It might seem logical then that ‘unblocking the pores’ would solve the problem entirely but acne is not just a skin deep condition.  That said, exfoliating the surface skin is an important step in removing the keratin layer of dead skin cells.  There are natural ways to achieve this without going to a lot of expense.  For example, mix some baking soda and little water to make a paste.  Add 1-2 drops of pure essential oil of Lavender.  Start with 1 drop.  Rub it into the skin and leave it for 5 to 10 minutes.  Wash it off with lukewarm water.  You can access lots of homemade natural exfoliates for acne prone skin online.   Baking soda has a low pH to sooth inflamed skin.  The Lavender also has a soothing, anti-bacterial, anti-microbial and anti-inflammatory effect.   Apply a little Aloe vera gel after exfoliating as a soothing and natural toner.  A little coconut oil will help moisturize and heal the skin.

Below the surface

You might by now accept that a diet high in sugar, processed foods and factory farmed animal products can fuel heart disease, type 2 diabetes, obesity and cancer but you could easily add acne and immune and hormone imbalances, to this list.

Treating only the surface will not be enough to banish acne.  Researcher have found certain foods specifically, dairy [milk, cheese, milk chocolate], white refined carbohydrates, sugary products and fast food contribute to acne.   Dairy promotes the production of insulin-like growth factor (IGF-1) which may contribute to increased production of keratinocytes, and foods with a high glycaemic load increase the production of insulin, which can stimulate androgens, known to cause an increase in sebum production.

Remove, Reduce or Replace

Dairy:  Where possible remove or reduce especially milk and milk products.  Replace with plant milks and yogurts.  You can get cheese made from nuts, for example, almond, cashews, coconut, soy, hemp and peas.  Or choose different options, like nut butter, hummus or guacamole instead of cheese.

High GL food:   Remove or reduce high glycaemic load foods.  These include white refined products like bread, pasta, rice, cakes, sodas and fruit juices.  Replace with low glycaemic load foods.  A link to a pdf list of common foods is provided below.  Examples of low GL grains are quinoa, millet, barley, oats and buckwheat (which is not wheat by the way)

Fast food:   The problem is you’re never sure what’s in there.  Convenience food is made to taste great with chemicals, highly processed oils, salt, sugar and cheap ingredients.   Increase home cooked meals in place of convenience foods.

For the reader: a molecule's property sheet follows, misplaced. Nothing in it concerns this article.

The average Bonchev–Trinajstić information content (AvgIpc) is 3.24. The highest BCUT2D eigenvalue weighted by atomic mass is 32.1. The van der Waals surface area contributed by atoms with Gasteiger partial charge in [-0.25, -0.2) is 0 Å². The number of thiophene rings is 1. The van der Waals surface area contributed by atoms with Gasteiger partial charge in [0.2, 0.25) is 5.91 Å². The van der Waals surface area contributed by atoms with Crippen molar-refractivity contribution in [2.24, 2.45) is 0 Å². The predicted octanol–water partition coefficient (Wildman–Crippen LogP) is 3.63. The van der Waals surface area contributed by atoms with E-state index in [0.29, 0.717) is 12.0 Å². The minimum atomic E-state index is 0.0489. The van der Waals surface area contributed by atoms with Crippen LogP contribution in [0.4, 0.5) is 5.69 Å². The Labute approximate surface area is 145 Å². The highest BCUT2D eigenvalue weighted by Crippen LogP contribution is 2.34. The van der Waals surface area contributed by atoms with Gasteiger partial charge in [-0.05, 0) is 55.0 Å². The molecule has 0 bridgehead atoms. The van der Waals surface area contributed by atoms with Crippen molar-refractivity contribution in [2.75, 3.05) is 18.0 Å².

Stress:  Stress can come from worrying, rushing around, anxiety, not getting enough sleep, over exercising and large gaps between meals or skipping meals.  Whatever the source, your body responds to stress with increased production of cortisol.  Remember it knocks reproductive hormones off-kilter.  Do a mindfulness or relaxation practice daily.   Make sleep a priority.  Eat regularly.

Nutrients that help flight acne

Now to the good news!  Increasing your intake of plant foods especially vegetables with some fruit, that are rich in antioxidants and critical nutrients, can do a lot to fight acne.  And, whilst restoring beautiful clear skin you’ll have the added benefit of restoring health to every cell in your body.  Here are some specific nutrients and foods that have been widely researched and shown to help clear up acne.

Zinc – top food sources pumpkin seeds, cashew nuts, chickpeas, beef, lamb, wholegrains, beans and spinach.  Best supplemental forms zinc acetate, gluconate or sulfate.

Turmeric – add it to soups, curry dishes, golden tea, smoothies or stir-fries.  The supplemental form is called curcumin and is now widely available.  It has excellent anti-inflammatory properties.

Probiotics – Gut health has become increasingly associated with the health of the skin and immune system.  Taking a probiotic helps to increase your army of friendly bacteria to win the fight against infection.   An imbalance in microflora with more pathogens (bad bacteria) resident than good ones, can be a contributing factor to acne.  Probiotics can be found in supplement form or in fermented foods such as sauerkraut, kimchi, miso, live natural yogurt and kombucha.  Consider taking a course of probiotics especially if you have taken antibiotics to treat acne.

Green tea – The polyphenols in green tea have been shown to reduce sebum production and skin inflammation, even when applied topically to the skin.  Drink it daily for a few weeks to see the effects.